“A ‘sea change’ is needed to achieve a global goal of ending child marriage by 2030, campaigners said ahead of a major meeting on Monday aimed at stopping the practice. Some 12 million girls a year are married before the age of 18 with often devastating consequences for their health and education, and ending the practice by 2030 is among the United Nations Sustainable Development Goals…” (Yi, 6/24).

U.N. News: Women’s rights face global pushback from conservatism, fundamentalism — U.N. experts warn
“Women’s rights are under threat from a ‘backlash’ of conservatism and fundamentalism around the world, a United Nation panel warned on Friday. ‘Alarming pushbacks have been progressing across regions of the globe,’ through what the Working Group on Discrimination against Women in Law and in Practice described as ‘alliance of conservative political ideologies and religious fundamentalisms,’ in its report to the Human Rights Council in Geneva. ‘Practices such as polygamy, child marriage, female genital mutilation, so-called honor killings, and criminalizing women for sexual and reproductive behavior, have no place in any society,’ said a statement from the working group, adding that ‘there is no acceptable justification for waiting for the elimination of discrimination against women’…” (6/22).

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Global Virome Project Aims To Identify Potential New Diseases Before Infecting Humans

The Guardian: Scientists aim to stop the devastation of Zika-like pandemics
“…[A] group of scientists … [has] launched a remarkable new project which aims to spot the next pandemic virus. The international initiative is known as the Global Virome Project (GVP) and it aims to pinpoint the causes of fatal new diseases before they start to make people ill. … A pilot study, known as Predict and backed by the U.S. Agency for International Development (USAID), has already pinpointed more than a thousand viruses in animals that have the potential to infect humans…” (McKie, 6/24).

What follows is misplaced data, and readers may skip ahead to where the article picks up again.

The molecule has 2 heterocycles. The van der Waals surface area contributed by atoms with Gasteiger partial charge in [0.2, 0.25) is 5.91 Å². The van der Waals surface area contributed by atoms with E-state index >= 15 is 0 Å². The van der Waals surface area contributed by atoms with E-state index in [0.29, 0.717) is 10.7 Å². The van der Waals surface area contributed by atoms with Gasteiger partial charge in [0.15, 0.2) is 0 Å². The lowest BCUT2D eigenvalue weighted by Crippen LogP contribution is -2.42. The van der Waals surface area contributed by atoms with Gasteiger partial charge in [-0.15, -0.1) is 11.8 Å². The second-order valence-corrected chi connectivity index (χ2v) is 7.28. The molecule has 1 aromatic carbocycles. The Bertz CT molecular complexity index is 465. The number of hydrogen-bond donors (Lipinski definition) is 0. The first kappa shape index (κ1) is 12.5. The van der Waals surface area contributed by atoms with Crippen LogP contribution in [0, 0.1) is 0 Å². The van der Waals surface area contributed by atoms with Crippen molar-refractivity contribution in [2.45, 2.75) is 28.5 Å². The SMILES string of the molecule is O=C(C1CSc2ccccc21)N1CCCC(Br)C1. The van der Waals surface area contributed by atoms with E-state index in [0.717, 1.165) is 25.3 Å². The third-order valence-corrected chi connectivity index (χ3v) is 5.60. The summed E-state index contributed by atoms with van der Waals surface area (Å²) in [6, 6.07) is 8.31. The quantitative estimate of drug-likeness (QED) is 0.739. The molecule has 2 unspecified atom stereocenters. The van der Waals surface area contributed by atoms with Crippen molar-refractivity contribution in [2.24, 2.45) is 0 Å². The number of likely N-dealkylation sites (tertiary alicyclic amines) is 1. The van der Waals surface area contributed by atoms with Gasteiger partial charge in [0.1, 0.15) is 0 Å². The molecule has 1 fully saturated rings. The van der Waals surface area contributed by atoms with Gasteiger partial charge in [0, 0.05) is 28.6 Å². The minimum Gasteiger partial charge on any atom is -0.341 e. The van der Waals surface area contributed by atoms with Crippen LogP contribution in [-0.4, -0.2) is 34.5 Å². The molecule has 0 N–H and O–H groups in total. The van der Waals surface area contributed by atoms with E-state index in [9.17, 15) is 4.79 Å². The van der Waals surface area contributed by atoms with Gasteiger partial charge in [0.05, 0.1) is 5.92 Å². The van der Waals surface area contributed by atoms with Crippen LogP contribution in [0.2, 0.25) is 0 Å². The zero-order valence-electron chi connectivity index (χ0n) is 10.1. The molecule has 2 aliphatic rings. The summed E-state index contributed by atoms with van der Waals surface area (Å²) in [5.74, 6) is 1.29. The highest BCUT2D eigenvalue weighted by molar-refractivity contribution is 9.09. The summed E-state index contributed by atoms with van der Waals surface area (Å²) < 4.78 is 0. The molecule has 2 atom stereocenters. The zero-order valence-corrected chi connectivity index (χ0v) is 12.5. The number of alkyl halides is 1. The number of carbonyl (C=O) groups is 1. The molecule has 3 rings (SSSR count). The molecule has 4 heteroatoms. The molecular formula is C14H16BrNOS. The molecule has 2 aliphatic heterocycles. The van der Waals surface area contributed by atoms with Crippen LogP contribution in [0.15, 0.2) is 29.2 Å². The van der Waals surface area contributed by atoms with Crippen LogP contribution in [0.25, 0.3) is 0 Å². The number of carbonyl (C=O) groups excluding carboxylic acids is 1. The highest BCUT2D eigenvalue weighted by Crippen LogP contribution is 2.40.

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Scientific American Examines Response To DRC Ebola Outbreak, Use Of Experimental Vaccines

Scientific American: How Ebola Vaccines Have Helped to Usher In a New Era in the Outbreak Response
“…At home in Guinea, [physician Alhassane Touré] had headed up a very successful Ebola vaccine effort three years earlier, helping to deploy an experimental shot after the West African crisis had already gripped the region. But this time around [in the Democratic Republic of Congo], his team had access not just to the experimental vaccine, but also to financial support that would allow them to offer the inoculation near the start of an Ebola outbreak — and try to contain it relatively early…” (Maron, 6/23).

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More News In Global Health

Al Jazeera: Nigeria runs low on snakebite antidote (6/24).

Associated Press: Non-invasive malaria test wins Africa engineering prize (Muhumuza, 6/24).

The Guardian: ‘This scheme is a lifesaver’: India’s drive to provide cheap drugs (Dhillon, 6/25).

Newsweek: Engineered Mosquitos Backed by Bill and Melinda Gates to Wipe Out Malaria (Hetherington, 6/22).

Thomson Reuters Foundation: Governments must crack down on organ trafficking: expert (Win, 6/22).

VICE News: Here’s how the DRC fought off an Ebola outbreak (Singh, 6/24).

Washington Post: ‘Everything was destroyed’: Monsoon begins to take deadly toll on Rohingya camps in Bangladesh (Doshi, 6/24).

Xinhua News: Brazil develops GM mosquitoes with defective sperm to combat Zika (6/22).

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Editorials and Opinions

SciDev.Net Launches 'Role Models' Series To Highlight Women In Science

SciDev.Net: The world needs to create a ‘new normal’ on gender
Ben Deighton, managing editor of SciDev.Net

“…The World Economic Forum’s latest Global Gender Gap Report, which looks at how close countries are getting to equality between men and women, points out that many countries actually slipped back last year in their Global Gender Gap Index, which measures differences between men and women across health, education, economy, and politics. It means that, on a global scale, 2017 was worse than 2016. It’s the first time the index has slipped since they started measuring the gender gap in this way over a decade ago. … The world needs to work together to create a ‘new normal,’ where woman and men are on an equal footing. At SciDev.Net, we’ve launched a series of articles called Role Models, which seek to hold up successful women in science. We interview women at the top of their fields to find out about the science they are doing, expose the hurdles they had to overcome to get there, and highlight their ideas about getting closer to the goal of gender equality…” (6/25).